The Royal Connection To Auguste Escoffier's Timeless Cherries Jubilee

Have you ever heard about the time when "the king of chefs and the chef of kings" created a dessert for the Queen? The year was 1897, and Queen Victoria had recently entered her 60th year on the throne, making her the longest-reigning monarch in English history. It was a big deal, to say the least, and the celebration was given a name to match: the Diamond Jubilee. "Cherries jubilee" was a fitting dessert for such a special occasion: With its glossy syrup and theatrical flambé, it has a very regal air.

Legendary chef Auguste Escoffier invented the treat as an ode to Queen Victoria. So well-known was her love of cherries, goes the story, that Escoffier was inspired to craft the dessert in her honor for the Diamond Jubilee. The French chef has been revered as a culinary artist and pioneer of classic French culinary style, even creating the iconic "five mother sauces" of French cooking. It's an appropriate heritage for the royally-inspired (and royally delicious) classic dessert. 

Cherries jubilee was far from Escoffier's only brush with royalty. In 1864, the chef cooked for various royals from around the world at Le Petit Moulin Rouge as Commis Rotisseur. In fact, similar to the structure of a monarchy, Escoffier was the first chef to establish the hierarchical "brigade system" in staffing his professional kitchens. Still, Escoffier is the first celebrated chef in history to work for a public audience rather than as a private cook exclusively for wealthy and important figures.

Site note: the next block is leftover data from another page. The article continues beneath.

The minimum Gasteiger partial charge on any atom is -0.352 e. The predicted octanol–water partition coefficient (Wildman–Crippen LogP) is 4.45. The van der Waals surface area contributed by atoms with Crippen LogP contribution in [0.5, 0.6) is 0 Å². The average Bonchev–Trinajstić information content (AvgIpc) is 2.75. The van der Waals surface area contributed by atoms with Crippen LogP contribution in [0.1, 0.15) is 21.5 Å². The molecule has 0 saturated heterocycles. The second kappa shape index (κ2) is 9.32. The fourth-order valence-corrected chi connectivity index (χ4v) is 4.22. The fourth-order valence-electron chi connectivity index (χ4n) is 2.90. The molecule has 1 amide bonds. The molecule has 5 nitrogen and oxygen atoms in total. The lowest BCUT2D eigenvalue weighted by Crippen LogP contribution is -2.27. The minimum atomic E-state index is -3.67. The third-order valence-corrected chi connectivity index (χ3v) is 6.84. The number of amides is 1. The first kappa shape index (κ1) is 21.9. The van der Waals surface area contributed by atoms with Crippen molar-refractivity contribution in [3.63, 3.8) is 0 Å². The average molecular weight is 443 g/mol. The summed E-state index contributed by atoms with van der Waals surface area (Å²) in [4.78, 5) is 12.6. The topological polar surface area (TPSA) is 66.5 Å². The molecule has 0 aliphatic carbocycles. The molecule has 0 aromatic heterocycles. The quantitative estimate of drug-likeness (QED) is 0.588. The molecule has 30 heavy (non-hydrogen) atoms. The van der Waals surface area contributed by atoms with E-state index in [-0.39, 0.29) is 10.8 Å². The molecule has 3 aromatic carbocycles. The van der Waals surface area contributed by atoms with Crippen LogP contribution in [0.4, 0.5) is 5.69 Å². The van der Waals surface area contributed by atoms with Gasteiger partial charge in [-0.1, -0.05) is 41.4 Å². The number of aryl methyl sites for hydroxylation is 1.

The evolution of this cherry-centric homage

The original cherries jubilee didn't include ice cream; that now-trademark aspect of the dish wasn't added until much later. (It'd also be great over a slice of pound cake or cheesecake.) Indeed, "evolution" has been a prominent theme in the history of this festive dessert. As Escoffier himself said, "Cooking, like fashion, must evolve with time," per the Auguste Escoffier School of Culinary Arts. Pitted sour cherries are traditionally used to make cherries jubilee, but other modern recipes use sweeter Bing cherries and swap brandy for rum or bourbon. For even easier prep, thawed frozen cherries also work.

Around the time foodies were first enjoying it, cherries jubilee was largely exclusive to fancy restaurants, where it was a very popular dessert. But the dish fell into the realm of kitsch sometime around the 1950s or 1960s when home cooks began making cherries jubilee with canned cherries to dazzle dinner party guests. In a way, this fall from grace was also a huge stride towards eliminating the haughty attitude associated with fine dining, as the sophisticated dessert became more accessible. This trademark Escoffier dish is still very impressive, but it can be made from start to finish in a single saucepan.

Still, the treat literally fit for a queen has never completely gone out of style. In another testament to Escoffier's enduring influence, Starbucks even sold a Cherries Jubilee Mocha for a while.